Monday, November 28, 2011

How does water get to the top of a redwood tree?

The upward movement of water more than 100 meters in a redwood or eucalyptus (there is  a traditional dispute between Americans and Australians over who has the tallest trees!) seems to be a gravity-defying task of epic proportions.  Gravity is certainly a factor, and ultimately limits how tall a tree can get, but there are other forces at work that can meet that challenge.  The amazing thing about plants is that the process is largely passive, in the sense that plants expend practically no energy to accomplish it.  There are no muscles and no heart in a tree to pump water upward.  What there is, is basically a gigantic paper towel.

You may recall the ads for the “Bounty Quicker-Picker-Upper”  a decade or two ago.  In the ads, these paper towels quickly absorbed any spilled liquid.  You can take a paper towel (even a cheap slower-picker-upper), roll it into a tube, and stick the end in water. You’ll quickly see the water begin creeping up the paper towel.  We see the same gravity-defying process in plants.  What is a paper towel made of?  Wood!  And the magic ingredient in both a paper towel and a living plant is cellulose. 

Every plant cell is wrapped in a layer of cellulose – the cell wall.   In wood, the cells of the xylem die after laying down strong cellulose walls, leaving the latter as narrow, empty conducting tubes.  These tubes line up so as create masses of interconnected passageways through which water can move freely.  So a tree trunk is essentially a massive, non-living, interwoven paper towel.   

But what is the interaction between cellulose and water?  What is the force that can overcome gravity?  The short answer is magnetism.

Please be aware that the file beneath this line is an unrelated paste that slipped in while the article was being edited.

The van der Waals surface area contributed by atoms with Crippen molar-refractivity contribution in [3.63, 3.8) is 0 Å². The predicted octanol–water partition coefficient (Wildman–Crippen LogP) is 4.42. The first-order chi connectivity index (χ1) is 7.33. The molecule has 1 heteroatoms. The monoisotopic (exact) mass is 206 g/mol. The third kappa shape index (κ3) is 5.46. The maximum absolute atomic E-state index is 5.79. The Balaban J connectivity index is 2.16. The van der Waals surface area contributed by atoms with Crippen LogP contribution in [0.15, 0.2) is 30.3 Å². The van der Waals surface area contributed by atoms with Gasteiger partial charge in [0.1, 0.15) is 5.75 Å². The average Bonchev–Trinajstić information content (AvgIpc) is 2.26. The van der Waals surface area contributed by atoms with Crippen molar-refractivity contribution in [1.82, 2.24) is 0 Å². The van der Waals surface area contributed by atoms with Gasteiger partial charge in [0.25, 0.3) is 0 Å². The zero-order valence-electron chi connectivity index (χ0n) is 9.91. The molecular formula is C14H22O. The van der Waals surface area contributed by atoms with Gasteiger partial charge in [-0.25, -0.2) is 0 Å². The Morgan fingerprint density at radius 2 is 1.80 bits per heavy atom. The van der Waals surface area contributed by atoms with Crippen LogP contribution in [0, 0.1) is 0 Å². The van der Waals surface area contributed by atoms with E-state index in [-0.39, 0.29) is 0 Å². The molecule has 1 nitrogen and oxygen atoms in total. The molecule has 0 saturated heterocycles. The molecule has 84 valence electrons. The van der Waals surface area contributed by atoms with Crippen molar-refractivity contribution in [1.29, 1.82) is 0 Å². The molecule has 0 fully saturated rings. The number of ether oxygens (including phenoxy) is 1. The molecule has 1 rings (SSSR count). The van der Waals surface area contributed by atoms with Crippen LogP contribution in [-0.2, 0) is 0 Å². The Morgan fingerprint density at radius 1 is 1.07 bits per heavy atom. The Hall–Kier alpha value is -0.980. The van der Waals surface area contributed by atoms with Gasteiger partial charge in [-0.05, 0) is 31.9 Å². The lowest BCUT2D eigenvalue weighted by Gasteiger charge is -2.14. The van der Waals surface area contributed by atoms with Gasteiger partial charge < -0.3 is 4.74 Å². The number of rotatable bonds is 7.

Magnets can defy gravity by lifting nails and other iron objects.  No, neither cellulose nor water is made of iron, but the forces involved are similar.  A molecule of water is electrically charged.  Imagine each molecule as a Mickey Mouse head.  The face is an atom of oxygen, and the ears a pair of hydrogen atoms.   The two types of atoms are bound together by sharing electrons, but the oxygen atom holds onto the electrons much more tightly than the hydrogen atoms do.  the result is that the electrons hang out around the oxygen atom most of the time, giving its side of the molecule a net negative charge.  The two hydrogen atoms are left with a net positive charge as they are visited less often by the electrons.   Thus water molecules are thus like tiny magnets and tend to stick together.  This actually is what makes water liquid, rather than a gas, at room temperature, and which accounts for a lot of other properties that we don’t have time to review here.

It so happens that the complex surface of cellulose fibers also have positive and negative charges, and so attracts water molecules.  In a paper towel, water molecules are pulled into every available niche in the cellulose matrix.  Those at the top are pulled into higher niches, which pulls more water molecules from the bottom.  Narrow spaces within the matrix also fill with water molecules, which attract and pull each other in.  This happens until the towel is saturated and there is no room for any more water.